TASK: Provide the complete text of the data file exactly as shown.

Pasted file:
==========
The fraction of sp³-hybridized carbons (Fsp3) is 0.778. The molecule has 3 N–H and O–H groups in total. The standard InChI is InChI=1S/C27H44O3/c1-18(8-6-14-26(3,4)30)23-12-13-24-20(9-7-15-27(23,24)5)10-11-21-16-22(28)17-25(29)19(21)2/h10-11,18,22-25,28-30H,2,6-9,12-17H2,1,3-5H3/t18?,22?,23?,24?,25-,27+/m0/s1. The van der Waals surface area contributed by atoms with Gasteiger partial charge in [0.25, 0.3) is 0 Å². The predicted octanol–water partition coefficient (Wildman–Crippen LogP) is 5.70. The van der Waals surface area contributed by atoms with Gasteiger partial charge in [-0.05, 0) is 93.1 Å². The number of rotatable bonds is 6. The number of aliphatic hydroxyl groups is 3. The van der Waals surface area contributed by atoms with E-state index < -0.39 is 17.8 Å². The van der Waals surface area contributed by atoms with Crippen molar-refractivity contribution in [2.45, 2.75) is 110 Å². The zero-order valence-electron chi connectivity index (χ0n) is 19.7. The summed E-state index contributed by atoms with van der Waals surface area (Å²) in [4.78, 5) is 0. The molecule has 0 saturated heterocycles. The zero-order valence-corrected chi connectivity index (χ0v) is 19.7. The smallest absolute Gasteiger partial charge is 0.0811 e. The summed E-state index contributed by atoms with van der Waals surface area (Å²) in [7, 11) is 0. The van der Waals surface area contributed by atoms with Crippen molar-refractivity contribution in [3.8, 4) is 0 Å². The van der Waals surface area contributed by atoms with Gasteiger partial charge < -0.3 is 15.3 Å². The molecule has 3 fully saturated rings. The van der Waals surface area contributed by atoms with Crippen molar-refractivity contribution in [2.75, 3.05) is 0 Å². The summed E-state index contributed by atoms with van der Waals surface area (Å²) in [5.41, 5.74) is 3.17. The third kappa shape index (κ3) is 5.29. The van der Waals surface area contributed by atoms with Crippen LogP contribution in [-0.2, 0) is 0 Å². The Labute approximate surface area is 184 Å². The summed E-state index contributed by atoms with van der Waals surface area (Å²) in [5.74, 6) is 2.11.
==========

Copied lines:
The fraction of sp³-hybridized carbons (Fsp3) is 0.778. The molecule has 3 N–H and O–H groups in total. The standard InChI is InChI=1S/C27H44O3/c1-18(8-6-14-26(3,4)30)23-12-13-24-20(9-7-15-27(23,24)5)10-11-21-16-22(28)17-25(29)19(21)2/h10-11,18,22-25,28-30H,2,6-9,12-17H2,1,3-5H3/t18?,22?,23?,24?,25-,27+/m0/s1. The van der Waals surface area contributed by atoms with Gasteiger partial charge in [0.25, 0.3) is 0 Å². The predicted octanol–water partition coefficient (Wildman–Crippen LogP) is 5.70. The van der Waals surface area contributed by atoms with Gasteiger partial charge in [-0.05, 0) is 93.1 Å². The number of rotatable bonds is 6. The number of aliphatic hydroxyl groups is 3. The van der Waals surface area contributed by atoms with E-state index < -0.39 is 17.8 Å². The van der Waals surface area contributed by atoms with Crippen molar-refractivity contribution in [2.45, 2.75) is 110 Å². The zero-order valence-electron chi connectivity index (χ0n) is 19.7. The summed E-state index contributed by atoms with van der Waals surface area (Å²) in [4.78, 5) is 0. The molecule has 0 saturated heterocycles. The zero-order valence-corrected chi connectivity index (χ0v) is 19.7. The smallest absolute Gasteiger partial charge is 0.0811 e. The summed E-state index contributed by atoms with van der Waals surface area (Å²) in [7, 11) is 0. The van der Waals surface area contributed by atoms with Crippen molar-refractivity contribution in [3.8, 4) is 0 Å². The van der Waals surface area contributed by atoms with Gasteiger partial charge < -0.3 is 15.3 Å². The molecule has 3 fully saturated rings. The van der Waals surface area contributed by atoms with Crippen molar-refractivity contribution in [2.75, 3.05) is 0 Å². The summed E-state index contributed by atoms with van der Waals surface area (Å²) in [5.41, 5.74) is 3.17. The third kappa shape index (κ3) is 5.29. The van der Waals surface area contributed by atoms with Crippen LogP contribution in [-0.2, 0) is 0 Å². The Labute approximate surface area is 184 Å². The summed E-state index contributed by atoms with van der Waals surface area (Å²) in [5.74, 6) is 2.11.